When files are stored in the cloud, it provides the perfect opportunity for collaboration in your business. This is because you can give multiple employees access to certain documents so they can work together, even simultaneously, on a project. Mobile file storage is also great for sharing files between employees without the hassle of emailing them or exchanging flash drives.

Online Backup

This is another important cloud service for businesses. With the cloud, your business never has to worry about losing important files and information again because you can use an online backup tool to automatically duplicate your files. Many cloud services are available that allow you to do this for an affordable price.

Losing files was a major business risk in the past, especially when businesses wanted to migrate servers or change their backend software in any way. This risk is virtually eliminated with the cloud. You can even use cloud services to program automatic backups on a continuous basis.

Online backup services are also a good idea for businesses that are going paperless and looking for ways to be environmentally friendly. When your business uses the cloud, your employees don’t have to print as many documents as in the past because they don’t have to worry about losing files and they can collaborate more easily.

Online Meetings and Chat

In addition to file collaboration, cloud services can help your employees have meetings with recordings retained for your files. Employees can hold online meetings face to face without leaving their respective cities. Then, many cloud services store recordings of meetings for employees to watch at later dates. This is a great way to keep all your employees on the same page about projects, even if they miss a day of work, because the recordings can be referenced at any time.

Beyond recordings of meetings, cloud services can be used in your business to facilitate chat, email, and other forms of communication. You no longer have to buy cellphones for your employees or rely on face-to-face interactions. This provides better flexibility in all aspects of your business.

Time Tracking

Time tracking services are another benefit of using the cloud in your business. If you have hourly rate employees, it’s important to have some sort of time tracking service. Cloud-based invoice management with Sage is an easy way to keep track of your employees’ time. Employees can use this cloud service to log their time whenever and wherever they work. Plus, billing becomes a lot simpler with all your employees’ time cards in one place.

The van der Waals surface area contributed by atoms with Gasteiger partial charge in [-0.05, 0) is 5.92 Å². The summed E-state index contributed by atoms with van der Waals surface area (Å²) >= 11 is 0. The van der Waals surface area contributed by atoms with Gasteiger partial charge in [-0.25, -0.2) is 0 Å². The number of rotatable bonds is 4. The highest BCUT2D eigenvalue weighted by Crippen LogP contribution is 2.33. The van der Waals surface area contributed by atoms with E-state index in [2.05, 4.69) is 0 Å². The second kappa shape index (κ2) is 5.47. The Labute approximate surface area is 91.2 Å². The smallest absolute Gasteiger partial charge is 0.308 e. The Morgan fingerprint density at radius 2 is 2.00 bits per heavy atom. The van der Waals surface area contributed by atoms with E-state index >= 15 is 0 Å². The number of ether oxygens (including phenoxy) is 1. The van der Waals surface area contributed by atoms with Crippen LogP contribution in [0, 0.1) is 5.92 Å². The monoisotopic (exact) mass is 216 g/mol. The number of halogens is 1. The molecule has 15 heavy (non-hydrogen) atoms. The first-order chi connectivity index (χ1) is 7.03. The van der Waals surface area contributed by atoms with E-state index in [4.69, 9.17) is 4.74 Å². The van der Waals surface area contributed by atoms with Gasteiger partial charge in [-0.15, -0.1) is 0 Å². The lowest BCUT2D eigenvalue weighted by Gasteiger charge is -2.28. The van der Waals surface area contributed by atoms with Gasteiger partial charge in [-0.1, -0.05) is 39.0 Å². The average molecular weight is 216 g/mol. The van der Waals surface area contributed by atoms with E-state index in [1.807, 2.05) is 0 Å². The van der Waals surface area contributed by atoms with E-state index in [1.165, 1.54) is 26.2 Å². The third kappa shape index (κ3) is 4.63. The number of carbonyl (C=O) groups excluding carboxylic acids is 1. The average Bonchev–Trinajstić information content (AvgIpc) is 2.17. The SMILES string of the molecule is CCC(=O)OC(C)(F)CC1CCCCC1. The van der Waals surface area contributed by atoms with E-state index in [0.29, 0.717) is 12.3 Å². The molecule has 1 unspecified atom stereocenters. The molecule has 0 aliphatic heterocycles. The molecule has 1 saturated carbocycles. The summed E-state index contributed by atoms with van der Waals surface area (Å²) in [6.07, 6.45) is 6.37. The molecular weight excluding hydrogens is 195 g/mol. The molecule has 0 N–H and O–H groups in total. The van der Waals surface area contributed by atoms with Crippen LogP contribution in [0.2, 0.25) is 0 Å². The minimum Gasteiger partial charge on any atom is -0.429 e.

Cloud-based services cut down on the costs of business hardware and software, whether you are implementing a time-tracking cloud service or simply using the cloud for file storage. Switching to the cloud is one of the best things you can do to lower your overall business operational costs. Cloud services are becoming more and more prevalent, so you have lots of options to choose from, depending on your needs.

As you can see, there are all sorts of benefits to using cloud services in your business that you should not ignore. If you have not switched to the cloud yet, start here with these four essential services. You’ll see boosted profits and productivity, as well as better business management possibilities.

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For many, although they may actually enjoy their chosen career, the work environment does little to motivate. Studies have shown that badly designed offices can have a negative effect on workers’ mental state. Similarly, companies who do nothing to enhance employees’ wellbeing in the workplace find that productivity remains below average and have a higher staff turnover.

Embracing the cloud

A few simple and relatively inexpensive changes should mean greater employee satisfaction, higher motivation and increased productivity – incorporating the cloud along the way.

Visual

What do your employees see around them? Blank walls are hardly exciting, whereas some aesthetically pleasing works of art or panoramic photographs of nature can raise mood levels. Even photos from the last office party can create happy memories and raise a smile. These can be rotated periodically, so that they don’t become ‘white noise’. Avoid posters with memes, as they are clichés and can irritate.